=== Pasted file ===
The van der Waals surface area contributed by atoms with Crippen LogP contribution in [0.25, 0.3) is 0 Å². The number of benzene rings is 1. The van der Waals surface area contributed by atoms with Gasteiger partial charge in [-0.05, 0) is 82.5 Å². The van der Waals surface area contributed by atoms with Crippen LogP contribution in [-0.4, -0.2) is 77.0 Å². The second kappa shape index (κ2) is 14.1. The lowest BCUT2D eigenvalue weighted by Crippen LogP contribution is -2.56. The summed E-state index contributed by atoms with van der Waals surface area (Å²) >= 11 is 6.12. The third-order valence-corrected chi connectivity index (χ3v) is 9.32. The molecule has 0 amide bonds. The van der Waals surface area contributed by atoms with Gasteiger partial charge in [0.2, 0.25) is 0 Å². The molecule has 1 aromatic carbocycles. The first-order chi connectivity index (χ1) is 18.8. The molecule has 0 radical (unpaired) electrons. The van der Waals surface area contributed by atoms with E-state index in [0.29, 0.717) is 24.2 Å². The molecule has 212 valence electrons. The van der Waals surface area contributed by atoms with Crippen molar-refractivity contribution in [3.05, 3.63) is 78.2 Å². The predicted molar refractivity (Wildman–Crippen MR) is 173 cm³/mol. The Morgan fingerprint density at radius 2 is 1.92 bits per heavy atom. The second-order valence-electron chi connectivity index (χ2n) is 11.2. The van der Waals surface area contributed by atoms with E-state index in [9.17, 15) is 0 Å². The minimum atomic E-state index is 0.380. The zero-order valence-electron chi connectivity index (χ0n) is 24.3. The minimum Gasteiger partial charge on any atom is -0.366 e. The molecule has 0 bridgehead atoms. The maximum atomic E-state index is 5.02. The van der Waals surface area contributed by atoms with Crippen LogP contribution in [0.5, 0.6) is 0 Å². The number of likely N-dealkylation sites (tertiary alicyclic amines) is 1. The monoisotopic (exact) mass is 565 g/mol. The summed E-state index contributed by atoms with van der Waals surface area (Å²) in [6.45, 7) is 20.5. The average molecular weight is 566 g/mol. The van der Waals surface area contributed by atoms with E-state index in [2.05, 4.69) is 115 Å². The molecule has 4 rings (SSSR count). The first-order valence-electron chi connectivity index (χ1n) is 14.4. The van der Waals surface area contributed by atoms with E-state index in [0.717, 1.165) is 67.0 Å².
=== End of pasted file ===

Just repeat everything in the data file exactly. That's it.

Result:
The van der Waals surface area contributed by atoms with Crippen LogP contribution in [0.25, 0.3) is 0 Å². The number of benzene rings is 1. The van der Waals surface area contributed by atoms with Gasteiger partial charge in [-0.05, 0) is 82.5 Å². The van der Waals surface area contributed by atoms with Crippen LogP contribution in [-0.4, -0.2) is 77.0 Å². The second kappa shape index (κ2) is 14.1. The lowest BCUT2D eigenvalue weighted by Crippen LogP contribution is -2.56. The summed E-state index contributed by atoms with van der Waals surface area (Å²) >= 11 is 6.12. The third-order valence-corrected chi connectivity index (χ3v) is 9.32. The molecule has 0 amide bonds. The van der Waals surface area contributed by atoms with Gasteiger partial charge in [0.2, 0.25) is 0 Å². The molecule has 1 aromatic carbocycles. The first-order chi connectivity index (χ1) is 18.8. The molecule has 0 radical (unpaired) electrons. The van der Waals surface area contributed by atoms with E-state index in [0.29, 0.717) is 24.2 Å². The molecule has 212 valence electrons. The van der Waals surface area contributed by atoms with Crippen molar-refractivity contribution in [3.05, 3.63) is 78.2 Å². The predicted molar refractivity (Wildman–Crippen MR) is 173 cm³/mol. The Morgan fingerprint density at radius 2 is 1.92 bits per heavy atom. The second-order valence-electron chi connectivity index (χ2n) is 11.2. The van der Waals surface area contributed by atoms with E-state index in [9.17, 15) is 0 Å². The minimum atomic E-state index is 0.380. The zero-order valence-electron chi connectivity index (χ0n) is 24.3. The minimum Gasteiger partial charge on any atom is -0.366 e. The molecule has 0 bridgehead atoms. The maximum atomic E-state index is 5.02. The van der Waals surface area contributed by atoms with Crippen LogP contribution in [0.5, 0.6) is 0 Å². The number of likely N-dealkylation sites (tertiary alicyclic amines) is 1. The monoisotopic (exact) mass is 565 g/mol. The summed E-state index contributed by atoms with van der Waals surface area (Å²) in [6.45, 7) is 20.5. The average molecular weight is 566 g/mol. The van der Waals surface area contributed by atoms with E-state index in [2.05, 4.69) is 115 Å². The molecule has 4 rings (SSSR count). The first-order valence-electron chi connectivity index (χ1n) is 14.4. The van der Waals surface area contributed by atoms with E-state index in [0.717, 1.165) is 67.0 Å².